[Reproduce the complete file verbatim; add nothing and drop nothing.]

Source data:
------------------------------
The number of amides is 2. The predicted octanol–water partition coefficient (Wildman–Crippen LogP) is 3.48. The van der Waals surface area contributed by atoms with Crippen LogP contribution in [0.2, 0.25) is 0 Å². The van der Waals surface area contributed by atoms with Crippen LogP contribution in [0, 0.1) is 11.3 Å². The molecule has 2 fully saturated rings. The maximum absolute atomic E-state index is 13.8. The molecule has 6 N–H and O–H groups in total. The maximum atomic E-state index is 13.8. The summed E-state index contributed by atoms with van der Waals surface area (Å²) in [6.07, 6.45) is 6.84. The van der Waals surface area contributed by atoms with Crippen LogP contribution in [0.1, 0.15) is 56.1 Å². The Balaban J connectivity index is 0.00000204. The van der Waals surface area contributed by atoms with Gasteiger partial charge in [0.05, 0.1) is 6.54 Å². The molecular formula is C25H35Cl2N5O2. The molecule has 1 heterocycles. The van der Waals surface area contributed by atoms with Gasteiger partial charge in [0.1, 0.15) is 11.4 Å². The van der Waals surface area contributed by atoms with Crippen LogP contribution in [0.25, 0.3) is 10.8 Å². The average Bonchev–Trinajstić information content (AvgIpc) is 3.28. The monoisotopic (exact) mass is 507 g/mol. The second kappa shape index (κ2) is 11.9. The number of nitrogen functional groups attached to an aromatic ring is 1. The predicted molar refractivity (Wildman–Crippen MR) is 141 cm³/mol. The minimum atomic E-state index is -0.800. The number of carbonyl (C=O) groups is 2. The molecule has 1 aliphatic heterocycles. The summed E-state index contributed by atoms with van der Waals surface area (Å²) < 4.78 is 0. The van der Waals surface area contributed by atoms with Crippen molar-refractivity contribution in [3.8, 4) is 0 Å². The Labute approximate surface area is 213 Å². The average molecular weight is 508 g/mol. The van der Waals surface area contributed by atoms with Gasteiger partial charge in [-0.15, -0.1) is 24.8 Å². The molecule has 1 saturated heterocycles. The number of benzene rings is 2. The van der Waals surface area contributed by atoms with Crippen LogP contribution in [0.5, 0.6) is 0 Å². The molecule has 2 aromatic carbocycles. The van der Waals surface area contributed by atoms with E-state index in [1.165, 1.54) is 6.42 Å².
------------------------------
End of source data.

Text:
The number of amides is 2. The predicted octanol–water partition coefficient (Wildman–Crippen LogP) is 3.48. The van der Waals surface area contributed by atoms with Crippen LogP contribution in [0.2, 0.25) is 0 Å². The van der Waals surface area contributed by atoms with Crippen LogP contribution in [0, 0.1) is 11.3 Å². The molecule has 2 fully saturated rings. The maximum absolute atomic E-state index is 13.8. The molecule has 6 N–H and O–H groups in total. The maximum atomic E-state index is 13.8. The summed E-state index contributed by atoms with van der Waals surface area (Å²) in [6.07, 6.45) is 6.84. The van der Waals surface area contributed by atoms with Crippen LogP contribution in [0.1, 0.15) is 56.1 Å². The Balaban J connectivity index is 0.00000204. The van der Waals surface area contributed by atoms with Gasteiger partial charge in [0.05, 0.1) is 6.54 Å². The molecular formula is C25H35Cl2N5O2. The molecule has 1 heterocycles. The van der Waals surface area contributed by atoms with Gasteiger partial charge in [0.1, 0.15) is 11.4 Å². The van der Waals surface area contributed by atoms with Crippen LogP contribution in [0.25, 0.3) is 10.8 Å². The average Bonchev–Trinajstić information content (AvgIpc) is 3.28. The monoisotopic (exact) mass is 507 g/mol. The second kappa shape index (κ2) is 11.9. The number of nitrogen functional groups attached to an aromatic ring is 1. The predicted molar refractivity (Wildman–Crippen MR) is 141 cm³/mol. The minimum atomic E-state index is -0.800. The number of carbonyl (C=O) groups is 2. The molecule has 1 aliphatic heterocycles. The summed E-state index contributed by atoms with van der Waals surface area (Å²) < 4.78 is 0. The van der Waals surface area contributed by atoms with Crippen molar-refractivity contribution in [3.8, 4) is 0 Å². The Labute approximate surface area is 213 Å². The average molecular weight is 508 g/mol. The van der Waals surface area contributed by atoms with Gasteiger partial charge in [-0.15, -0.1) is 24.8 Å². The molecule has 1 saturated heterocycles. The number of benzene rings is 2. The van der Waals surface area contributed by atoms with Crippen LogP contribution in [0.5, 0.6) is 0 Å². The molecule has 2 aromatic carbocycles. The van der Waals surface area contributed by atoms with E-state index in [1.165, 1.54) is 6.42 Å².